I don’t know how many times I’ve typed the word “excited” over the past month, but this challenge has just been so wonderful for getting in the mindset for bringing Montessori back into our home after a bit of a summer break. Today, I have convinced Nicole Kavanaugh from the Kavanaugh Report to take a moment from snuggling her gorgeous new baby and craft a challenge for #30daystoMontessori on exploring the senses, Montessori-style!
Megan Sheffield from Milkweed Montessori is back for another challenge in our #30daystoMontessori series, and I have been loving her care-of-self focus. I think empowering children to help themselves with day to day tasks is one of the most freeing and exciting parts of Montessori in the home.
Today we welcome back Meghan Sheffield from Milkweed Montessori for another guest post in our #30daystoMontessori challenge! Today Meghan is discussing respectfully diapering children and encouraging independent diapering, which are in line with my previous posts on Montessori approaches to toilet learning, here and here.
For those of you who are not in the diapering stage of life anymore (whoa-hoo!) I wanted to give you a related challenge — empowering your child to help dress themselves. There are many ways to do this, from setting up dressing areas to teaching them how to fasten their clothing by practicing with their own clothes, dolls, or dressing frames. I’ll list some links at the bottom of this post.
Building on yesterday’s challenge, Getting Out the Door, today Simone Davies from Jacaranda Montessori challenges us to take our half hour today to go for a walk and let our children walk. (And although she says to leave the mobile phone at home, I won’t mind if you take it along with you and snap some pictures to share with me on Pinterest, Instagram, Facebook, or Twitter — just be sure to turn notifications off so that you can stay “in the moment.”)
I hope you enjoyed your catch-up day yesterday, today we are back with a fun #30daystoMontessori challenge from Meghan Sheffield of Milkweed Montessori — how to use principles from the Montessori Method to help your children get ready for outside. We will build on this challenge tomorrow, so make sure to sign up for my daily posts via e-mail, or follow me on Pinterest, Instagram, Facebook, or Twitter!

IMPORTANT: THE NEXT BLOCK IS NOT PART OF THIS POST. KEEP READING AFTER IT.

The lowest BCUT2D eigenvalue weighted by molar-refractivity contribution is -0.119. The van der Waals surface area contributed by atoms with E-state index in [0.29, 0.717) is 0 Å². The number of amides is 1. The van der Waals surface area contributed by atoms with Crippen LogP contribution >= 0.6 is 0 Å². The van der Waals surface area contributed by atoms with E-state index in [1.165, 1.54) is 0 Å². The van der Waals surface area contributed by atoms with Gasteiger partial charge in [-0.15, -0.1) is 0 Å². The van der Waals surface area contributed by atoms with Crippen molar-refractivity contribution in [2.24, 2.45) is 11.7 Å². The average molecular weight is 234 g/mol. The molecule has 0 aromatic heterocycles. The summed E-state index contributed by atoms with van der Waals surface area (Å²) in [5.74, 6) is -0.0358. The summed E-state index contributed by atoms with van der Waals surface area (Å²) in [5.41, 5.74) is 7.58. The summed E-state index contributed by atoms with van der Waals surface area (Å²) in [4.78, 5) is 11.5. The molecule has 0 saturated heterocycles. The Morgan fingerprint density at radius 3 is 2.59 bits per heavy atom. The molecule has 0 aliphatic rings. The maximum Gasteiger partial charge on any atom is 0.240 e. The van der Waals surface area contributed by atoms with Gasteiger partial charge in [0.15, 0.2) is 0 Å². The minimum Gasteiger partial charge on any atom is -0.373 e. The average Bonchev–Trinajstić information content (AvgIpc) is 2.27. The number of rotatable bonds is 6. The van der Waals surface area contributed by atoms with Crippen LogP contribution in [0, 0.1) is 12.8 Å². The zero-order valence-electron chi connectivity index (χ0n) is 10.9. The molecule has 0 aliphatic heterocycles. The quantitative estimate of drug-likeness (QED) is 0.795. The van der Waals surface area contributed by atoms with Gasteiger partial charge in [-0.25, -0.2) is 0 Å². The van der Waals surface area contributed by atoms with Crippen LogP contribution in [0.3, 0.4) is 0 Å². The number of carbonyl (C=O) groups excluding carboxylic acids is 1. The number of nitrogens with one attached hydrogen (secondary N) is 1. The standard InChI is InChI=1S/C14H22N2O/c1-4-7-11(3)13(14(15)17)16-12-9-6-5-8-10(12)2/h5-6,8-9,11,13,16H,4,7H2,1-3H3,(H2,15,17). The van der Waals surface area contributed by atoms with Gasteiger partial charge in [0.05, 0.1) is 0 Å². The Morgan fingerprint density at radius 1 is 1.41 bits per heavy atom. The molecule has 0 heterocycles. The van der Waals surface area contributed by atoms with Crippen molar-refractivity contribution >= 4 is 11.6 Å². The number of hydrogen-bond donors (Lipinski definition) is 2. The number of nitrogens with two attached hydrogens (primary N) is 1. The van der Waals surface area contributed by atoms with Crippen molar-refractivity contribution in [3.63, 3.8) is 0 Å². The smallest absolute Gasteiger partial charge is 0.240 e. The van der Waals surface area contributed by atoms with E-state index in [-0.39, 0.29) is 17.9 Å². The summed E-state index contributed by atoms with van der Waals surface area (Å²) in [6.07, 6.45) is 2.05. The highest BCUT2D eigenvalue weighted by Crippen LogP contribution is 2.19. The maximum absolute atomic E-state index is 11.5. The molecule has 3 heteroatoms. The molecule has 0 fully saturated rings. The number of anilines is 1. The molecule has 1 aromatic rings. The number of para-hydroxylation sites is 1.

One of the most important principles of Montessori is orderly and defined work space. This past week in the #30daystoMontessori challenge, we’ve been working on establishing order in our child’s and our own environments.
Today, I’m going to show you the benefits of using a work mat (or similar alternative) for helping your child build respect and responsibility in both their play and their work. (This challenge is especially wonderful for those with multiple children!)
A big factor in Montessori is the environment being set up for children. Hopefully you’ve had a chance to set up some form of self-serve area in your home, so our next challenge in the #30daystoMontessori series won’t be too much of a stretch: create a practical life shelf!
If you’d like to read about why practical life shelves should still be used in the home, check out Racheous’ awesome post.
Marie Mack from Child Led Life joins us today for this #30daystoMontessori challenge! Marie has two children with a bit of an age difference between them, so for those of you with multiple ages in the home, this will give you some practical advice for setting up a practical life shelf for them.
Yesterday’s challenge was a big one, and I know it was likely to stir up some emotions and guilt for some — believe me, I am at once defensive and challenged by my perpetual clutter. I’m working on it, and I’m so thankful to have others working on it alongside me.
On Saturday, Deb Chitwood of Living Montessori Now and I challenged you to establish some order in your child’s environment as part of the #30daystoMontessori series. Today, I’m giving you possibly the toughest and most confronting challenge yet. I’m asking you to establish order in your own environment.